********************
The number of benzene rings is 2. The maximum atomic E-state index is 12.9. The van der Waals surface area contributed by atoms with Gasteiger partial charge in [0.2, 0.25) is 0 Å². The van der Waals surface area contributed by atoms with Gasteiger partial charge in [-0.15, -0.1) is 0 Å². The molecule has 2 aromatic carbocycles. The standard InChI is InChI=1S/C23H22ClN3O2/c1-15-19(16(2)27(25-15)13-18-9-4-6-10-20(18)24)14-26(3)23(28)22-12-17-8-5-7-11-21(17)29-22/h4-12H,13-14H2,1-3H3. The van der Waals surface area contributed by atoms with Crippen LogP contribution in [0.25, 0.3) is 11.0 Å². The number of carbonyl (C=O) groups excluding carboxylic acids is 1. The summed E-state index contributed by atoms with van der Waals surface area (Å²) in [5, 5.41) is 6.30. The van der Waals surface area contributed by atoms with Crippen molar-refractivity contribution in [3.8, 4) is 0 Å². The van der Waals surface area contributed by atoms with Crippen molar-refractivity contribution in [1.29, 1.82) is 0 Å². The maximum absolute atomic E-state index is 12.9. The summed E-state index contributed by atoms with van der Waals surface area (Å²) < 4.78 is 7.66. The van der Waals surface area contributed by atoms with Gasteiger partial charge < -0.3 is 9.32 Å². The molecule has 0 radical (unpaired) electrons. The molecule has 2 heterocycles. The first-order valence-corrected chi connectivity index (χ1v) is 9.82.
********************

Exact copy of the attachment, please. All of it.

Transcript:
The number of benzene rings is 2. The maximum atomic E-state index is 12.9. The van der Waals surface area contributed by atoms with Gasteiger partial charge in [0.2, 0.25) is 0 Å². The van der Waals surface area contributed by atoms with Gasteiger partial charge in [-0.15, -0.1) is 0 Å². The molecule has 2 aromatic carbocycles. The standard InChI is InChI=1S/C23H22ClN3O2/c1-15-19(16(2)27(25-15)13-18-9-4-6-10-20(18)24)14-26(3)23(28)22-12-17-8-5-7-11-21(17)29-22/h4-12H,13-14H2,1-3H3. The van der Waals surface area contributed by atoms with Crippen LogP contribution in [0.25, 0.3) is 11.0 Å². The number of carbonyl (C=O) groups excluding carboxylic acids is 1. The summed E-state index contributed by atoms with van der Waals surface area (Å²) in [5, 5.41) is 6.30. The van der Waals surface area contributed by atoms with Crippen molar-refractivity contribution in [3.8, 4) is 0 Å². The van der Waals surface area contributed by atoms with Crippen molar-refractivity contribution in [1.29, 1.82) is 0 Å². The maximum absolute atomic E-state index is 12.9. The summed E-state index contributed by atoms with van der Waals surface area (Å²) < 4.78 is 7.66. The van der Waals surface area contributed by atoms with Gasteiger partial charge < -0.3 is 9.32 Å². The molecule has 0 radical (unpaired) electrons. The molecule has 2 heterocycles. The first-order valence-corrected chi connectivity index (χ1v) is 9.82.